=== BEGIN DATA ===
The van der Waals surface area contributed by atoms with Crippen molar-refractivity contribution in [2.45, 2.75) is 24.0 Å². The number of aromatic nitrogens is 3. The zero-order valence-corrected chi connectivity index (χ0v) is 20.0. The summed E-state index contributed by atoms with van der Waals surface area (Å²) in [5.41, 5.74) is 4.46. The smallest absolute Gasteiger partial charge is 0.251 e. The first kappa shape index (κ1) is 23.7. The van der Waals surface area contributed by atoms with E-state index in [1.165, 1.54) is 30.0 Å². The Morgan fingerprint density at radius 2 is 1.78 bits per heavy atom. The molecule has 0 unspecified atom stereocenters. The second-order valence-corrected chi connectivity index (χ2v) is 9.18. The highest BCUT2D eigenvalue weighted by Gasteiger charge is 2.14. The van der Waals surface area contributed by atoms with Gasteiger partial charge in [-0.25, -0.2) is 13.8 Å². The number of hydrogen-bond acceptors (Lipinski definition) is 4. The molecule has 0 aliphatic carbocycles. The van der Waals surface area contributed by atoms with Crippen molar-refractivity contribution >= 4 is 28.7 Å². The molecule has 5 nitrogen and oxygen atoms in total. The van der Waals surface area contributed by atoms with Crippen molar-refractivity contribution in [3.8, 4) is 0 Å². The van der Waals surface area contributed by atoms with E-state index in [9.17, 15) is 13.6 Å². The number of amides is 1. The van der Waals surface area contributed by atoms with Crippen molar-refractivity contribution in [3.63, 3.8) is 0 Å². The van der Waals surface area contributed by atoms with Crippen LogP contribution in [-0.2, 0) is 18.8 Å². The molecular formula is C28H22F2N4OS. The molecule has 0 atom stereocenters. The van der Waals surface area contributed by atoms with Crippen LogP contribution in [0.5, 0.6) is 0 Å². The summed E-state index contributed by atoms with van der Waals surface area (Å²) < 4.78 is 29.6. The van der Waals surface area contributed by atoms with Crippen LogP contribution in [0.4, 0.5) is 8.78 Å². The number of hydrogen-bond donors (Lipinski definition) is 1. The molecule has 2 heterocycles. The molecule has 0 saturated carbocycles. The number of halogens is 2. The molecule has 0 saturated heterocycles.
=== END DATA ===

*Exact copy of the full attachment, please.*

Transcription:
The van der Waals surface area contributed by atoms with Crippen molar-refractivity contribution in [2.45, 2.75) is 24.0 Å². The number of aromatic nitrogens is 3. The zero-order valence-corrected chi connectivity index (χ0v) is 20.0. The summed E-state index contributed by atoms with van der Waals surface area (Å²) in [5.41, 5.74) is 4.46. The smallest absolute Gasteiger partial charge is 0.251 e. The first kappa shape index (κ1) is 23.7. The van der Waals surface area contributed by atoms with E-state index in [1.165, 1.54) is 30.0 Å². The Morgan fingerprint density at radius 2 is 1.78 bits per heavy atom. The molecule has 0 unspecified atom stereocenters. The second-order valence-corrected chi connectivity index (χ2v) is 9.18. The highest BCUT2D eigenvalue weighted by Gasteiger charge is 2.14. The van der Waals surface area contributed by atoms with Gasteiger partial charge in [-0.25, -0.2) is 13.8 Å². The number of hydrogen-bond acceptors (Lipinski definition) is 4. The molecule has 0 aliphatic carbocycles. The van der Waals surface area contributed by atoms with Crippen molar-refractivity contribution >= 4 is 28.7 Å². The molecule has 5 nitrogen and oxygen atoms in total. The van der Waals surface area contributed by atoms with Crippen molar-refractivity contribution in [3.8, 4) is 0 Å². The van der Waals surface area contributed by atoms with E-state index in [9.17, 15) is 13.6 Å². The number of amides is 1. The van der Waals surface area contributed by atoms with Crippen molar-refractivity contribution in [3.63, 3.8) is 0 Å². The van der Waals surface area contributed by atoms with Crippen LogP contribution in [-0.2, 0) is 18.8 Å². The molecular formula is C28H22F2N4OS. The molecule has 0 atom stereocenters. The van der Waals surface area contributed by atoms with Crippen LogP contribution in [0.5, 0.6) is 0 Å². The summed E-state index contributed by atoms with van der Waals surface area (Å²) < 4.78 is 29.6. The van der Waals surface area contributed by atoms with Crippen LogP contribution in [0.4, 0.5) is 8.78 Å². The number of hydrogen-bond donors (Lipinski definition) is 1. The molecule has 2 heterocycles. The molecule has 0 saturated carbocycles. The number of halogens is 2. The molecule has 0 saturated heterocycles.